The mapping to individual variables in the template files is done as shown in FIG. 40. First a symbol in the template file is associated with information in the GUI via the “Replace” line. (The “value” is the value set by the user in the GUI). FIG. 41 shows the line of stress analysis input prior and subsequent to modification.
Each EASA™ GUI is defined through a CCL file. The file is used to automatically generate the EASA user interface and also defines how the user data entered in the user interface is used to modify template input files, which then feed into the underlying software application, for example standard CFX® software. The objective of the present invention is to be able to create, deploy and maintain EASA™ applications at very low cost and without EASA™ authors requiring programming expertise.
When creating a data driven user interface, there is trade off between creating enough flexibility in the GUI design and cost and complexity of implementation. A preferred embodiment of the invention implements the following user interface features: (1) data entry of reals/integers/strings/logicals; (2) create/edit/delete functionality for named items which may contain any other data entry controls, (ex:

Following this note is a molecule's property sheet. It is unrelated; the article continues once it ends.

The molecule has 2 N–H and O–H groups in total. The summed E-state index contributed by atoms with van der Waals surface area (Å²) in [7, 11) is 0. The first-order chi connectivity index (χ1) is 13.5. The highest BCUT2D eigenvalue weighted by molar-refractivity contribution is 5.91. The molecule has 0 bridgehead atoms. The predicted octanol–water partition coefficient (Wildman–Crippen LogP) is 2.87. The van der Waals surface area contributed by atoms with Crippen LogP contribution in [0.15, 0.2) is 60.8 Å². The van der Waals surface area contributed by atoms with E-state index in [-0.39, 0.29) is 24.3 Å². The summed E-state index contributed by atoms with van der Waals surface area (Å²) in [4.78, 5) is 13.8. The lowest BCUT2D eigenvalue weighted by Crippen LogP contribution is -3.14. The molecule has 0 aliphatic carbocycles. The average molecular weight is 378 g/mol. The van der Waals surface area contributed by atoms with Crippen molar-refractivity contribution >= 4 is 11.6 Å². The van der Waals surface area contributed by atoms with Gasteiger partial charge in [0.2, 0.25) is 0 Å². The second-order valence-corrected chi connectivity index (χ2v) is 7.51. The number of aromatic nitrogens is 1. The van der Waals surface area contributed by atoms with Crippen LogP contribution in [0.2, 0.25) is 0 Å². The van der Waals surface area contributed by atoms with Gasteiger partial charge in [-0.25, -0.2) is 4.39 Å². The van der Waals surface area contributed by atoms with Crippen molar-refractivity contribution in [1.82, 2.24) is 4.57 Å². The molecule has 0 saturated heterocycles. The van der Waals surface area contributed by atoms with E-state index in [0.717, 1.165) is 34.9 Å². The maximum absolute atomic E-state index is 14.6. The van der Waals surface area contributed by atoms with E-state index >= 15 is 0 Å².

when adding one or more impellers to a mixing tank); (3) choice lists; (4) conditional display of data; and (5) grouping of user interface items and association with a diagram or image.
EASA™ applications are intended to work with the reliability of a spreadsheet. This means that comerror handling is essential. Typical errors will involve relationships between data entered by the user such as D1<0.5*D2.
The purpose of presenting graphic representations in the user interface is to help users under the data they are setting. In order to draw diagrams effectively it is necessary to incorporate grouping of graphic primitives.
Turning now to FIG. 42, “Easa ID” is a unique global identifier for a given EASA™ applications. The release number is used to help support backward compatibility. Width and height allows customization of window size for a target customer base. “Look and Feel” can be used by a java GUI engine to emulate a variety of window manager styles. Two titles are stored; the short title will appear in tables in web pages, with the long title as the tool tip. Selection image is used in construction of the application gallery web page. The menubar specification of FIG. 43 makes multi-language support easier. FIG. 44 provides for a toolbar button for opening a new EASA™ application.